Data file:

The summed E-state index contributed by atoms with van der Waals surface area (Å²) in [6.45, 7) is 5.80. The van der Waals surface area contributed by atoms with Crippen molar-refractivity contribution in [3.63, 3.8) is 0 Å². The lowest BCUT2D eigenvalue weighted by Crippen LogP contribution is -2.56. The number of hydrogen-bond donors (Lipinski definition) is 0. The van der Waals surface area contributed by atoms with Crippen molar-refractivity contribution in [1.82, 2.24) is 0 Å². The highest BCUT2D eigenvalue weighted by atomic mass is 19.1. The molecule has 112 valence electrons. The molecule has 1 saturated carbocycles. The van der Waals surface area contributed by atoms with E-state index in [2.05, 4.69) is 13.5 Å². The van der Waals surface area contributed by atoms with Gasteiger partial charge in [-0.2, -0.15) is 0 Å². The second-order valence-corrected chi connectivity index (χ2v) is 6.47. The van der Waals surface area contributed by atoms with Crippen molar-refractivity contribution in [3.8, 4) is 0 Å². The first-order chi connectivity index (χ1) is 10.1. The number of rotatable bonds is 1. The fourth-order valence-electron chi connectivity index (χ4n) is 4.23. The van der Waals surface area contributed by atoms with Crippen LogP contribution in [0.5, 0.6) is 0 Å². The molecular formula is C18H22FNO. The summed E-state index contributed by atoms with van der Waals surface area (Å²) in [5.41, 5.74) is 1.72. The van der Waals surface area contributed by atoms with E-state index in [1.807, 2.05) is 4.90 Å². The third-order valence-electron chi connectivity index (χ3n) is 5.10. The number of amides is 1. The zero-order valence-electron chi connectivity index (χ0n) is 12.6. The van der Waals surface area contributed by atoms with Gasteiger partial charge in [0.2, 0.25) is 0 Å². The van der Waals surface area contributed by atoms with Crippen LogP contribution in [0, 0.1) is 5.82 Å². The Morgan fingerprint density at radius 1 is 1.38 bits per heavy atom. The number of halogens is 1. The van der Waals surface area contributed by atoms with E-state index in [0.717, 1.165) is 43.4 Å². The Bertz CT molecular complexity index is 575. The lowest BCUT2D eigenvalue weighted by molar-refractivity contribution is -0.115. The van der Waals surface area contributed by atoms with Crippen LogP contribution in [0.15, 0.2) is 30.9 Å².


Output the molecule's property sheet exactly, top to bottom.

The summed E-state index contributed by atoms with van der Waals surface area (Å²) in [6.45, 7) is 5.80. The van der Waals surface area contributed by atoms with Crippen molar-refractivity contribution in [3.63, 3.8) is 0 Å². The lowest BCUT2D eigenvalue weighted by Crippen LogP contribution is -2.56. The number of hydrogen-bond donors (Lipinski definition) is 0. The van der Waals surface area contributed by atoms with Crippen molar-refractivity contribution in [1.82, 2.24) is 0 Å². The highest BCUT2D eigenvalue weighted by atomic mass is 19.1. The molecule has 112 valence electrons. The molecule has 1 saturated carbocycles. The van der Waals surface area contributed by atoms with E-state index in [2.05, 4.69) is 13.5 Å². The van der Waals surface area contributed by atoms with Gasteiger partial charge in [-0.2, -0.15) is 0 Å². The second-order valence-corrected chi connectivity index (χ2v) is 6.47. The van der Waals surface area contributed by atoms with Crippen molar-refractivity contribution in [3.8, 4) is 0 Å². The first-order chi connectivity index (χ1) is 10.1. The number of rotatable bonds is 1. The fourth-order valence-electron chi connectivity index (χ4n) is 4.23. The van der Waals surface area contributed by atoms with Crippen LogP contribution in [0.5, 0.6) is 0 Å². The molecular formula is C18H22FNO. The summed E-state index contributed by atoms with van der Waals surface area (Å²) in [5.41, 5.74) is 1.72. The van der Waals surface area contributed by atoms with E-state index in [1.807, 2.05) is 4.90 Å². The third-order valence-electron chi connectivity index (χ3n) is 5.10. The number of amides is 1. The zero-order valence-electron chi connectivity index (χ0n) is 12.6. The van der Waals surface area contributed by atoms with Gasteiger partial charge in [0.2, 0.25) is 0 Å². The van der Waals surface area contributed by atoms with Crippen LogP contribution in [0, 0.1) is 5.82 Å². The Morgan fingerprint density at radius 1 is 1.38 bits per heavy atom. The number of halogens is 1. The van der Waals surface area contributed by atoms with E-state index in [0.717, 1.165) is 43.4 Å². The Bertz CT molecular complexity index is 575. The lowest BCUT2D eigenvalue weighted by molar-refractivity contribution is -0.115. The van der Waals surface area contributed by atoms with Crippen LogP contribution in [0.15, 0.2) is 30.9 Å².